Kevin Saving on

Bright Star (PG)

(Pathe, 2009)



Exquisitely Tailored Butterflies



Girl meets boy...boy dies.


It's fairly probable that most of the sixty-or-so audience who clambered with me into the (adapted) lecture hall for this film-revival would have been familiar with its basic 'plot'. I write 'revival' because Bright Star seems, unsurprisingly, to have been a commercial flop. It certainly 'bombed out' of my local multi-plex after just two days -and before I'd had the opportunity to view it.


Bright Star, written and directed by Jane Campion, concerns itself with the courtship ('affaire' would be far too steamy a word) between the poet, John Keats, and the Hampstead seamstress, Frances ('Fanny') Brawne - played here by Abbie Cornish. Certainly, Miss Cornish looks the part: the one surviving 'ambrotype' of Brawne, taken when she was fifty, makes for a a startling resemblance - if the obvious time-lapse is taken into account. Bright Star is, self-evidently, a labour of love. For attention to detail and vivid imagery it bears comparison with The Piano (1993) for which Campion won her previous Oscar (for 'Best Director'). Beautifully shot, it coincidently affords its cast the opportunity to rig themselves out in some of the late-Georgian wardrobe which must, surely, have been moth-balled after the glut of recent Jane Austen adaptations.


At just under two hours in length, Bright Star somehow feels rather longer. At its centre, Ben Whisaw's 'Keats' seems far too foaty-floaty, poety-poety. We know, from the accounts of his contemporaries, that little Johnny Keats, the man, could be (contrary to later reputation) quite a pugnacious individual. Yet, for all that, he also proclaimed his desire to live 'a life of sensation', and Campion's direction keeps this faith. Her focus is on a series of tableaux: from the sensuous opening shots of a needle piercing cloth, through vistas of billowing, Hampstead washing-lines, via a scene wallowing in luxuriant bluebells, to the artfully-contrived bedroom full of exquisitely tailored butterflies, this movie basks in its own gorgeousness. Well over half-way towards its predestined conclusion, Keats' house-mate, Charles Armitage Brown (the cheerfully simian Paul Schneider) exclaims exasperatedly of his rival-in-the-poet's-affection, Fanny: 'Why don't you just bed her?' and, probably, by this point, most of the audience would cheerfully assent to this proposition. This is a film in search of a more rigorous edit.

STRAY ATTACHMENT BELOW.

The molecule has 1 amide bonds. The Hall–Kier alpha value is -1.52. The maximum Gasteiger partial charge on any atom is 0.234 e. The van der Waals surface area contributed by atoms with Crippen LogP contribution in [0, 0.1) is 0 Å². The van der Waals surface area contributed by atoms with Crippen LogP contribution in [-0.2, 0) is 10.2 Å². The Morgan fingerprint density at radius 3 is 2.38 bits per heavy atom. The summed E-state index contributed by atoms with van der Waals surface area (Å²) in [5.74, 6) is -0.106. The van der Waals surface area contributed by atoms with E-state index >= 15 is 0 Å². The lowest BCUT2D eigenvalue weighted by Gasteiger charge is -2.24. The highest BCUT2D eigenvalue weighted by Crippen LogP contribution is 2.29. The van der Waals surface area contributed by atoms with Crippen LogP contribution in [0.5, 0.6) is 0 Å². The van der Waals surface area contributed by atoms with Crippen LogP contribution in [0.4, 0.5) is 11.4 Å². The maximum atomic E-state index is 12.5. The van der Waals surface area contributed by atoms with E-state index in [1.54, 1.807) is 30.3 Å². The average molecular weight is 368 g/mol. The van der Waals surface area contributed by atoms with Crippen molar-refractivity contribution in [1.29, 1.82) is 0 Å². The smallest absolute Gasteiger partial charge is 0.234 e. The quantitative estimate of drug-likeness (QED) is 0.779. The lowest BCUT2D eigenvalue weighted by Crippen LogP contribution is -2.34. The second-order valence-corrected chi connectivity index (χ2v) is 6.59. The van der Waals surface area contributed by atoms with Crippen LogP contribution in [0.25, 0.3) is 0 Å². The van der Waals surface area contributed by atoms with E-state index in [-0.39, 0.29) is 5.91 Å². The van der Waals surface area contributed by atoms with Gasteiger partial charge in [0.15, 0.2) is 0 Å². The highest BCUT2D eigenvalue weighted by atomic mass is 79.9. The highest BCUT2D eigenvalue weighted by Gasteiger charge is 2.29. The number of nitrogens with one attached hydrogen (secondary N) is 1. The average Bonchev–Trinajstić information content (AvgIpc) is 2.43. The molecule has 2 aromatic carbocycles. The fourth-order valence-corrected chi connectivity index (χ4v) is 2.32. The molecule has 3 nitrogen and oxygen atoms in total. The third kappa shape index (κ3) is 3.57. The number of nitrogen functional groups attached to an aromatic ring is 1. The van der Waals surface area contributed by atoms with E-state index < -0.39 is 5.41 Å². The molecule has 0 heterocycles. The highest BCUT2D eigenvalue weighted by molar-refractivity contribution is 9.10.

One or two directorial/screenwriting liberties have been perpetrated. For instance, Brawne's own love letters (given the 'voiceover' treatment here) were not preserved - some, apparently, being buried, unopened, in Keats' Roman grave. Also, we are not told that miss Brawne did, indeed, eventually marry - some twelve years after her first fiancee's death, bearing her husband two children and dying (by then in her mid-sixties) in London, after many years spent abroad. She did, though, keep - and wear - the poet's ring: women can be funny like that.




Kevin Saving © 2010